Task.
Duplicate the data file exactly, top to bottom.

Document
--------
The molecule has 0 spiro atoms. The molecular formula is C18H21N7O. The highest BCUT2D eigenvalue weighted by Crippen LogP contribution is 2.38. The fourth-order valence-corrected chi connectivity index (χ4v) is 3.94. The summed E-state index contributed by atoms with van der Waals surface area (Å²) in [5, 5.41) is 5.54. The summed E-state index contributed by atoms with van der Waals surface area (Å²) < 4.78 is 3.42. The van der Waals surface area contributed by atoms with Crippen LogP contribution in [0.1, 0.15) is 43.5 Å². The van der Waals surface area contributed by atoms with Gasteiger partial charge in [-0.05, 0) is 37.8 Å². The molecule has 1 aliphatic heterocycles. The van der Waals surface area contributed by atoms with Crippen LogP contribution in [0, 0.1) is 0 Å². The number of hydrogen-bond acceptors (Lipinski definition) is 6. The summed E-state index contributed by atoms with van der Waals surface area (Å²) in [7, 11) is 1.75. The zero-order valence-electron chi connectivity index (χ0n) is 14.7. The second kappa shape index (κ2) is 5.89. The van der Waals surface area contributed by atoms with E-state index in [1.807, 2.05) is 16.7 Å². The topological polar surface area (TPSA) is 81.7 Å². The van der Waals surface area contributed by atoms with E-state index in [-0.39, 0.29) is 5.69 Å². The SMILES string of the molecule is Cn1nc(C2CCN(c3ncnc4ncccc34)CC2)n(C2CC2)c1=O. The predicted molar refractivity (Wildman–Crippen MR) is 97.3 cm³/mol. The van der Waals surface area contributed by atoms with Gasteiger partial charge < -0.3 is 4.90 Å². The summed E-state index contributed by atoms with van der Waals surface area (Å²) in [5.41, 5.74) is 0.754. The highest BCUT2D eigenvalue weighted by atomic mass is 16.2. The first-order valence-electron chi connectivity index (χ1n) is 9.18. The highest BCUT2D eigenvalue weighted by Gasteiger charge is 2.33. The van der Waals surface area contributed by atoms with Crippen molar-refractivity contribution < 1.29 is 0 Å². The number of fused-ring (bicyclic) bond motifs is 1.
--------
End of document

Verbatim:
The molecule has 0 spiro atoms. The molecular formula is C18H21N7O. The highest BCUT2D eigenvalue weighted by Crippen LogP contribution is 2.38. The fourth-order valence-corrected chi connectivity index (χ4v) is 3.94. The summed E-state index contributed by atoms with van der Waals surface area (Å²) in [5, 5.41) is 5.54. The summed E-state index contributed by atoms with van der Waals surface area (Å²) < 4.78 is 3.42. The van der Waals surface area contributed by atoms with Crippen LogP contribution in [0.1, 0.15) is 43.5 Å². The van der Waals surface area contributed by atoms with Gasteiger partial charge in [-0.05, 0) is 37.8 Å². The molecule has 1 aliphatic heterocycles. The van der Waals surface area contributed by atoms with Crippen LogP contribution in [0, 0.1) is 0 Å². The number of hydrogen-bond acceptors (Lipinski definition) is 6. The summed E-state index contributed by atoms with van der Waals surface area (Å²) in [7, 11) is 1.75. The zero-order valence-electron chi connectivity index (χ0n) is 14.7. The second kappa shape index (κ2) is 5.89. The van der Waals surface area contributed by atoms with E-state index in [1.807, 2.05) is 16.7 Å². The topological polar surface area (TPSA) is 81.7 Å². The van der Waals surface area contributed by atoms with E-state index in [-0.39, 0.29) is 5.69 Å². The SMILES string of the molecule is Cn1nc(C2CCN(c3ncnc4ncccc34)CC2)n(C2CC2)c1=O. The predicted molar refractivity (Wildman–Crippen MR) is 97.3 cm³/mol. The van der Waals surface area contributed by atoms with Gasteiger partial charge < -0.3 is 4.90 Å². The summed E-state index contributed by atoms with van der Waals surface area (Å²) in [5.41, 5.74) is 0.754. The highest BCUT2D eigenvalue weighted by atomic mass is 16.2. The first-order valence-electron chi connectivity index (χ1n) is 9.18. The highest BCUT2D eigenvalue weighted by Gasteiger charge is 2.33. The van der Waals surface area contributed by atoms with Crippen molar-refractivity contribution < 1.29 is 0 Å². The number of fused-ring (bicyclic) bond motifs is 1.